Philly basketball community runs deep at the Rumph Classic

The Danny Rumph Classic is really a community event.


There just happens to be an uber competitive basketball game in the middle of the gym featuring some of the greatest players to pass through the city of Philadelphia playing alongside numerous household names.


A sold out Tom Gola Arena at La Salle University was packed to the brim for the 16th annual Rumph Classic championship between unbeaten Team Rex 6 from South Philly and Team Chuck Ellis Workouts with North Philly ties. 


Monday’s championship surely didn’t disappoint. 


Ultimately, Rex 6 pulled off the double-overtime thriller thanks to Wali Hepburn’s MVP performance aided by a Quade Green offensive tear and a few ferocious dunks from Jamir Hanner that put the nail in the coffin. By a final score of 128-119, they were crowned 2021 champions, securing a spot in Philly basketball lore.


An end of regulation putback from Chinanu Onuaku that officials waived off, citing offensive interference, sent the gym into a frenzy and the game’s first overtime. Hepburn then had a chance to close out the game in the waning seconds fading into the right corner with two defenders draped over him but couldn’t find the bottom of the net.


Rex 6 controlled the pace of the game in double overtime, eventually wrapping up the night with a colony from South Philly storming the court, holding cameras up as they swarmed the trophy celebration at half court.


Prior to tip-off, Mike Morak, the tournament’s lead organizer, and Marcus Owens, Danny Rumph’s uncle, took a moment to address the masses both thanking them for their support and reminding them what the tournament is all about. 


Rumph tragically passed away on Mother’s Day in 2005 from hypertrophic cardiomyopathy, an inflammation of the heart. He was playing pickup late that evening at Mallery recreation center in Germantown, now named in his honor, when he buried a game-winner then collapsed to the ground soon after. The 21-year-old died later that evening. 


His childhood friends, Morak, Justin Scottt, Sharif Bray and Sharif Hanford took it upon themselves to organize the tournament, keeping Rumph’s legacy alive while raising awareness for the importance of a healthy heart.


This year’s tournament brought out the likes of Allen Iverson, Brad Wanamaker and Tierra Whack all sitting courtside for the action. Lou Williams, Montrezl Harrell and Sindarius Thornwell made appearances for Team Chuck Ellis Workouts while Jalen Brunson showed up for night one representing Team 8Eye Media.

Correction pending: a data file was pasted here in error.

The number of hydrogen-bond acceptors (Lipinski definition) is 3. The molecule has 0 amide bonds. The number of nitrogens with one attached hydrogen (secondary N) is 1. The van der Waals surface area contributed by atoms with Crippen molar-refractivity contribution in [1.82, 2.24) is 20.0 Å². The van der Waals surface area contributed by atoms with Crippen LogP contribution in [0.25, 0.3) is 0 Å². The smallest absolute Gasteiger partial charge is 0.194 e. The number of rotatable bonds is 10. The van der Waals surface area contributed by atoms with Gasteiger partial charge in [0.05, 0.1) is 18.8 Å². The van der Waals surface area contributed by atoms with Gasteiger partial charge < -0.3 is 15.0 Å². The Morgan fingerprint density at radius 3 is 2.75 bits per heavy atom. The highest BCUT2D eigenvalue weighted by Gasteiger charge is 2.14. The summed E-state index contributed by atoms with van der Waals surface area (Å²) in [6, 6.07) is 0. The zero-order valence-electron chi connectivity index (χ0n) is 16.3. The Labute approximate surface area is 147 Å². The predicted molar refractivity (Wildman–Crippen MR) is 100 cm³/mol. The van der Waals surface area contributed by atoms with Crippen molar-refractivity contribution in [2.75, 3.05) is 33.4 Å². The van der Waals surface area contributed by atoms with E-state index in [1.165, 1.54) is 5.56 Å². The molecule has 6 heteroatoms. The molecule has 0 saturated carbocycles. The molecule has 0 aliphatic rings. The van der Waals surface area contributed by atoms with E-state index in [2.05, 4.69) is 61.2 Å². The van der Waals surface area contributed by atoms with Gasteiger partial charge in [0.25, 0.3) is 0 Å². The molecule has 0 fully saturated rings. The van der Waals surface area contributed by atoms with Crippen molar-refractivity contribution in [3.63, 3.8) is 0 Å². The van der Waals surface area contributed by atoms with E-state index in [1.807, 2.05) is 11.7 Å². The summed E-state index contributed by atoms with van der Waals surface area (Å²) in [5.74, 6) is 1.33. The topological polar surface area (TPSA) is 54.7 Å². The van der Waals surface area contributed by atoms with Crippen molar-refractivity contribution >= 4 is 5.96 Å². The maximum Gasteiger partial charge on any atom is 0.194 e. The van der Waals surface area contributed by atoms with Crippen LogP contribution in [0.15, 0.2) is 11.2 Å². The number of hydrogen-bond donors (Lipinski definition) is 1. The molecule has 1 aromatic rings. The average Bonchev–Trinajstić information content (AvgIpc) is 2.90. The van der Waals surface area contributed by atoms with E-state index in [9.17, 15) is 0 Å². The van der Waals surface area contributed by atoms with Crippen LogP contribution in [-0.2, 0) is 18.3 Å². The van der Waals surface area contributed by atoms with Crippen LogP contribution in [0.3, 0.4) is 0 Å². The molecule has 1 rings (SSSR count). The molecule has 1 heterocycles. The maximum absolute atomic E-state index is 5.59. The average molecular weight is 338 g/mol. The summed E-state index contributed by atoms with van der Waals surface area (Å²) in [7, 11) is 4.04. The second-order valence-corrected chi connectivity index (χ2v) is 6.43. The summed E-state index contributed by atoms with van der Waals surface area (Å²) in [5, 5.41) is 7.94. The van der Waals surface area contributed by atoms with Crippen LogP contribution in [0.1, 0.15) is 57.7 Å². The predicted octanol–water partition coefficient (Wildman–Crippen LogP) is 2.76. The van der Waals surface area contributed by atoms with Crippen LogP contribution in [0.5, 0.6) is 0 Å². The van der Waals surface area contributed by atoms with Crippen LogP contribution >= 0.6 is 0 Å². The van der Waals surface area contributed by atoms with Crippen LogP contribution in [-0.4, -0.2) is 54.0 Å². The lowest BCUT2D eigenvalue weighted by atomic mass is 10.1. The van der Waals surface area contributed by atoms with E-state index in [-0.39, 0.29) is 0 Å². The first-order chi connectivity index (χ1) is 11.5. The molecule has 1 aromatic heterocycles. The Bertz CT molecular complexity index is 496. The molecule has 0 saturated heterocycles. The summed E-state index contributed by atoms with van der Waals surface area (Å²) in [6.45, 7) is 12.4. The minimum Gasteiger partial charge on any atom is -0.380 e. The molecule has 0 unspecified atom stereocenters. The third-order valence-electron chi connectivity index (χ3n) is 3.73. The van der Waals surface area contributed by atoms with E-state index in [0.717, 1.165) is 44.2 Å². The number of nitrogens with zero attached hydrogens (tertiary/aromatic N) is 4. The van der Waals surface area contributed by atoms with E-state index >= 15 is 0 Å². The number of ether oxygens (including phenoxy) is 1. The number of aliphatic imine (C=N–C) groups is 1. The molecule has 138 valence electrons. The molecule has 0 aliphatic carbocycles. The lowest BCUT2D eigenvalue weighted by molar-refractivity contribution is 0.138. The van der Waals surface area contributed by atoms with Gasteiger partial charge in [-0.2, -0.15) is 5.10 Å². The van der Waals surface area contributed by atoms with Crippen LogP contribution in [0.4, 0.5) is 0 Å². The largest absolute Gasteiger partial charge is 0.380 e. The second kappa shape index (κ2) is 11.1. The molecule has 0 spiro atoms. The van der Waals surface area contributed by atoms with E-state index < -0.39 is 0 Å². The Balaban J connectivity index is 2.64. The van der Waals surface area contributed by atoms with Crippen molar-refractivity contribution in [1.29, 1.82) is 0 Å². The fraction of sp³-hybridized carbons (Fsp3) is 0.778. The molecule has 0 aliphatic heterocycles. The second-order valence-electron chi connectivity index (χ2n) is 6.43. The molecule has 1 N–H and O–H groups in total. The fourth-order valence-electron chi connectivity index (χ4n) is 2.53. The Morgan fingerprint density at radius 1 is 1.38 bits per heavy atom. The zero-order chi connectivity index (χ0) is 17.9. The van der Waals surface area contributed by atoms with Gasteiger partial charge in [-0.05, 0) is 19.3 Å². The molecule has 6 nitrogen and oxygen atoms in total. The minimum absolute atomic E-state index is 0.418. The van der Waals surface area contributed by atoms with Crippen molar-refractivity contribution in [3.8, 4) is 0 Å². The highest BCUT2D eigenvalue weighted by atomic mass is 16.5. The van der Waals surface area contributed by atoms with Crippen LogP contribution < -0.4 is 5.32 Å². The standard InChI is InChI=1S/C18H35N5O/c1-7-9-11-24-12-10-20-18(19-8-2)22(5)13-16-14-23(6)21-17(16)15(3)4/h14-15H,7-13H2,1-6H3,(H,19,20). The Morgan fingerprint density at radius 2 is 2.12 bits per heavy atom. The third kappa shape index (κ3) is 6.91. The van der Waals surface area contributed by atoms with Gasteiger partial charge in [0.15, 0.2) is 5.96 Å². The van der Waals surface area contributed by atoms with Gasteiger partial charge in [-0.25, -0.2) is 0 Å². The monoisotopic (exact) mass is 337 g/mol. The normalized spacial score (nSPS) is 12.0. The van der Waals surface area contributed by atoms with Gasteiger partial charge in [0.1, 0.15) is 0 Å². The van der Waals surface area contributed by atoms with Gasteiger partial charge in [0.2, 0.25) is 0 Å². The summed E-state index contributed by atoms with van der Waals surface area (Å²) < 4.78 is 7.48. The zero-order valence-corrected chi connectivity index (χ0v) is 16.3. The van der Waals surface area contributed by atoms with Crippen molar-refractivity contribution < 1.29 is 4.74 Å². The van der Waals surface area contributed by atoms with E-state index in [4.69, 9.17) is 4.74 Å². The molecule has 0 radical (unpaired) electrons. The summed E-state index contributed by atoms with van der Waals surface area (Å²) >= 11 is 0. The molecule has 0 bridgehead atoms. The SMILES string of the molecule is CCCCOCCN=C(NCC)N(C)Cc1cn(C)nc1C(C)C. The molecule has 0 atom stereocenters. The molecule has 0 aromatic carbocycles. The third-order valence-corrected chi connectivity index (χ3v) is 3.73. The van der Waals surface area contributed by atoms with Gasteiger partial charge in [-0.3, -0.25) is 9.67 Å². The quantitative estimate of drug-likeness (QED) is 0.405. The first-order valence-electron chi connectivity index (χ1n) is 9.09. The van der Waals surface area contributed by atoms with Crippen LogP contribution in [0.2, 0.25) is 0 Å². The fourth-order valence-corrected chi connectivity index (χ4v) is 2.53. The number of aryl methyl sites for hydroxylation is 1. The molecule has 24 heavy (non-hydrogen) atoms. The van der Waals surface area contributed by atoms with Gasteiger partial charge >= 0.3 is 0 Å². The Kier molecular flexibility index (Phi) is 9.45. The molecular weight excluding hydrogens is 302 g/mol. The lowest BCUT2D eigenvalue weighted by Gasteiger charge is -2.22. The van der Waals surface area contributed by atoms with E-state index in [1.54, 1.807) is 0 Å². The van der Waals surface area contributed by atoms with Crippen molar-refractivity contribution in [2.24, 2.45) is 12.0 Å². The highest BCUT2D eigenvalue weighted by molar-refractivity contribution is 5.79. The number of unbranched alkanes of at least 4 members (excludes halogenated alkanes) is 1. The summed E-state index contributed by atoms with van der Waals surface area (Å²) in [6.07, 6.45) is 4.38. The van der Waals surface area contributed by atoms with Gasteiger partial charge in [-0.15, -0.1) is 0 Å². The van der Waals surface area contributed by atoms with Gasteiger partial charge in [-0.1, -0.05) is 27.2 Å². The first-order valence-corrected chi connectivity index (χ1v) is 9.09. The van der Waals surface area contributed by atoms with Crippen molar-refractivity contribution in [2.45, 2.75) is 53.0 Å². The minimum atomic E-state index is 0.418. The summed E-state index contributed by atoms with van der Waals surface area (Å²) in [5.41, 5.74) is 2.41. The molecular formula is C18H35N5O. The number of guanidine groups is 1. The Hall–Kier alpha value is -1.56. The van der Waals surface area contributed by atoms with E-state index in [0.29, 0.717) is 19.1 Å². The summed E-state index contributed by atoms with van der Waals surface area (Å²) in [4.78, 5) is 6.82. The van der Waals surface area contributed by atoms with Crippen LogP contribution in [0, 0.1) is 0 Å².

Eric “GheeFunny” Lawton is in charge of bringing the energy while keeping the crowd and players engaged the whole way with colorful commentary and an abundance of nicknames. The Philly native, who played basketball growing up with Rumph, has been the tournament’s emcee since 2017.


“The Rumph is the best at bringing everyone together,” Lawton said. “It gives guys who aren’t in the league or streetball guys a chance to play against pros. It’s just a great event.”


And he plays a major role in elevating the experience.


When Williams began to flirt with the Rumph Classic record of 71 points in a single game set by Rasheim Wright in 2008, Lawton spent Friday evening counting down every bucket he got, helping the players and fans keep track of his record pace, which was capped at 53. 


Marcus “50” Thomas put on a show throughout the weekend for Ellis’ crew including a 30-point performance on eight threes Sunday afternoon. His flamethrower jump shot from three steps beyond the arc was dubbed the shot from “NBA Africa” in reference to Thomas’ time playing for FAP from Cameroon in the league’s inaugural season. 


Lawton’s ability to use his commentary to engage the crowd and the players gives the Rumph Classic an even stronger sense of community. The people in attendance feel the connection through nicknames and banter bridging the gap between player and fan. 


Brunson put on a show in his only appearance from night one but the Philly crowd held him accountable for every mistake, heckling him for all 40 minutes. Despite enduring the hostility, Brunson said coming back to play in the tournament was “a no brainer.”


Saturday afternoon’s matchup between Rex 6 and Team Rumph Center was arguably the most electrifying game of the weekend with both teams trading highlight-reel baskets down the stretch led by Samme Givens and Maurice Watson. 


“I’ve been a part of this community since the beginning of my career,” said Williams, a 3-time NBA Sixth Man of the Year award recipient. “I’ve been embraced here. To come back and play in the tournament in honor of Rumph, it’s such a good feeling and something I enjoy doing.”


Rumph’s mother, Viola “Ms. Candy” Owens, walks into the gym and can’t help but smile looking around at how much the tournament has grown and how many people come together for such an important cause.


“[Danny] would be so proud and so elated,” Owens said. “So when I go in there, the first thing I see is his face. I just know he’s loving this.”


The tournament was born at the Rumph Center before transitioning to Arcadia and eventually La Salle with the demand for a bigger space. But the environment hasn’t changed.


For five days in early August the city still gets together to pack a hot gym, lined up along the baseline, right on top of the action. It’s just like the early days of the tournament. 


“I tell everyone, wherever we are,” Morak said, “it turns into the Rumph Center.”